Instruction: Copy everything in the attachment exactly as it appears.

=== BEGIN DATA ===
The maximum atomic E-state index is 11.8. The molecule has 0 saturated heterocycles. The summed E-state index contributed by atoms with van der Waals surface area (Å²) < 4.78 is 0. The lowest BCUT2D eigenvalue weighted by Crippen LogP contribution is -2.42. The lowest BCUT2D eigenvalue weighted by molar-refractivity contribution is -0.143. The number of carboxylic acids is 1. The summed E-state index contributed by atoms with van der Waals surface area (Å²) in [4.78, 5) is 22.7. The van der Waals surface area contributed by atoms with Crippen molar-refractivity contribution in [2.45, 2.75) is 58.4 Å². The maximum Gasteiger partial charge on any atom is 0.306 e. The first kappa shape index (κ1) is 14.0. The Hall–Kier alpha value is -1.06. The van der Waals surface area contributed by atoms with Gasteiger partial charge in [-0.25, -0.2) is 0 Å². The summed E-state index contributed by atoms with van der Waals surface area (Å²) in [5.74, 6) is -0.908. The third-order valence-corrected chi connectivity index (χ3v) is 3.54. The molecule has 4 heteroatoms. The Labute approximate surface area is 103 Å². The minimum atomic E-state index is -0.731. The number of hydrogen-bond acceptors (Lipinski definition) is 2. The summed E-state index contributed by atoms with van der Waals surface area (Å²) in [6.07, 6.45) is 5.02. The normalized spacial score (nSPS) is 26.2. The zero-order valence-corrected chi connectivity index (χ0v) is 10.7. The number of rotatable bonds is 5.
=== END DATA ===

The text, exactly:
The maximum atomic E-state index is 11.8. The molecule has 0 saturated heterocycles. The summed E-state index contributed by atoms with van der Waals surface area (Å²) < 4.78 is 0. The lowest BCUT2D eigenvalue weighted by Crippen LogP contribution is -2.42. The lowest BCUT2D eigenvalue weighted by molar-refractivity contribution is -0.143. The number of carboxylic acids is 1. The summed E-state index contributed by atoms with van der Waals surface area (Å²) in [4.78, 5) is 22.7. The van der Waals surface area contributed by atoms with Crippen molar-refractivity contribution in [2.45, 2.75) is 58.4 Å². The maximum Gasteiger partial charge on any atom is 0.306 e. The first kappa shape index (κ1) is 14.0. The Hall–Kier alpha value is -1.06. The van der Waals surface area contributed by atoms with Gasteiger partial charge in [-0.25, -0.2) is 0 Å². The summed E-state index contributed by atoms with van der Waals surface area (Å²) in [5.74, 6) is -0.908. The third-order valence-corrected chi connectivity index (χ3v) is 3.54. The molecule has 4 heteroatoms. The Labute approximate surface area is 103 Å². The minimum atomic E-state index is -0.731. The number of hydrogen-bond acceptors (Lipinski definition) is 2. The summed E-state index contributed by atoms with van der Waals surface area (Å²) in [6.07, 6.45) is 5.02. The normalized spacial score (nSPS) is 26.2. The zero-order valence-corrected chi connectivity index (χ0v) is 10.7. The number of rotatable bonds is 5.